Upon his return, Thomas established a Sunday jam session, inviting members of the community whether they could play or not. It continues to this day. He also stayed active with numerous projects, including writing and recording in a gospel group with his old friend David, as well as performing solo, and as a backing player in a zydeco group.

Over the years there have been countless others. And while Thomas found the community, the love, and the pure joy of playing and performing, he never quite found another big band that really cooked—not like the one that left him in LA.

• • •

Having spent nearly a decade in Portland's fertile music scene, Scott Magee was familiar with a vast array of local players. Needing horns, keys, backup singers, and a snapping rhythm section, he sought only the very best. In recruiting, Thomas' early recordings proved essential.

Magee laughs, "I always tell my friends: None of these people would be in a band where I was the leader if it was my music." Yet Magee maintains a role in steering the ship.

"One of my visions was that I would curate the music as a record collector," says Magee. And because Thomas' catalog is spotty—at least from his '60s big-band soul era—Magee picked songs from his own collection to play in the band alongside Thomas' originals.

This spring, after learning a few of Thomas' originals beforehand, the band assembled with their prospective frontman for the first time. After a brief introduction, Magee felt there was little else to do but simply play. He clicked his drumsticks in 3/4 time, and the band launched into "Pain Is the Name of Your Game."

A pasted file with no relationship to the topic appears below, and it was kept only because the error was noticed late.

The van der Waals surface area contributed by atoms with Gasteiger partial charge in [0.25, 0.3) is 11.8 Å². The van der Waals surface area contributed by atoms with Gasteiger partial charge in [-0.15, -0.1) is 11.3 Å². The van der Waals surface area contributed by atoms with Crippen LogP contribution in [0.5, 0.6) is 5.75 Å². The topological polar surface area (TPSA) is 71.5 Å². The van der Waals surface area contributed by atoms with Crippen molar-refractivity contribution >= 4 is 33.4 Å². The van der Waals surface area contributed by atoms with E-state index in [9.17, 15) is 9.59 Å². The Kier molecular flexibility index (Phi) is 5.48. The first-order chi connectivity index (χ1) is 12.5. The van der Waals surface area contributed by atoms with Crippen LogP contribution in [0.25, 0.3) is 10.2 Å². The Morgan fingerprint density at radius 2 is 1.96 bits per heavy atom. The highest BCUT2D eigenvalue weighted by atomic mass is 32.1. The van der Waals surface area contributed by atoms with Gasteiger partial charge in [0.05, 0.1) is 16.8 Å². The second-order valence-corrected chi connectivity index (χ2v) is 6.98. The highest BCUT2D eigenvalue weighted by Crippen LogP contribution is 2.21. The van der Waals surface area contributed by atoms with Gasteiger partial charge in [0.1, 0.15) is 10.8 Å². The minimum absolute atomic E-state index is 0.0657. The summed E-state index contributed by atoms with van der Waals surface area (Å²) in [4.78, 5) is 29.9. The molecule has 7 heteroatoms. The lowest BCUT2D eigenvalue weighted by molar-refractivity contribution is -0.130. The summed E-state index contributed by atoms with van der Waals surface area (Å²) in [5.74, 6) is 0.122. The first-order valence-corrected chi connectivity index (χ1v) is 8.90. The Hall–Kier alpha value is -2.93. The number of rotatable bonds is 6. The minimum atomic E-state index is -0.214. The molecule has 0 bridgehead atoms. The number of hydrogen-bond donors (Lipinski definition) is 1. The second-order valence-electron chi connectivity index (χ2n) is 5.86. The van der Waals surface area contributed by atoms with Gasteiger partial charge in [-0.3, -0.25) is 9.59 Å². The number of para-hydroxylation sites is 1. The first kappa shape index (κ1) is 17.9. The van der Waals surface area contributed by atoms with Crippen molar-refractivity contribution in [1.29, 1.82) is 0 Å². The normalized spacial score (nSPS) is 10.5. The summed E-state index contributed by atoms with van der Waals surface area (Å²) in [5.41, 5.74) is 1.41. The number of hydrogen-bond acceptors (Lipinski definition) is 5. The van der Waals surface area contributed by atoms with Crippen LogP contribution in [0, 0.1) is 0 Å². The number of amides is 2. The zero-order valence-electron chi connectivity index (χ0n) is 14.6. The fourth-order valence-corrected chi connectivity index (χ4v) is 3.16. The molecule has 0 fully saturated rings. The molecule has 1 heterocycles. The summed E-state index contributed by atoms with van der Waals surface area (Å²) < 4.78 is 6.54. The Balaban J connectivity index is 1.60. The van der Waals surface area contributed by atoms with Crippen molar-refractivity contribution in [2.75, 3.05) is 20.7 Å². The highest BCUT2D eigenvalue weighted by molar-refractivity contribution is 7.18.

"It was amazing what happened," Magee says. "We came in strong, and he gave us a look that he was excited about it and he grabbed a microphone and just belted the song out. All of us got chills. It was right at that moment that I knew: If this thing comes together, it's going to be really, really special."

The two shows Ural Thomas and the Pain played this summer confirmed Magee's hunch and reenergized his interest in playing. Part of that realignment is thanks to Thomas' unbending zeal.

"He has taught me what is, I think, a wonderful approach to music," Magee says. "Especially to hold on to that at his age, to see that it's not about specific, superficial goals or things that have to do with impressing other people or showing off or anything like that. It's just this pure, joyful approach of having the music bring people together." Indeed, Thomas and the Pain have grown close. "He's always talking about the band as a family and how he cares for us," Magee says.

While the future for Thomas and the Pain is anything but certain, both Thomas and Magee hope this is only the beginning. Citing Daptone Records as a model, they envision writing and recording original material going forward. Regardless of where the group may or may not go, Thomas counts himself among the blessed.

"I feel very lucky," he says. "Because a lot of people my age have already given up on everything and they've decided they're just going to get old and die. As long as I can and I feel like I've got something to give, I want to be there."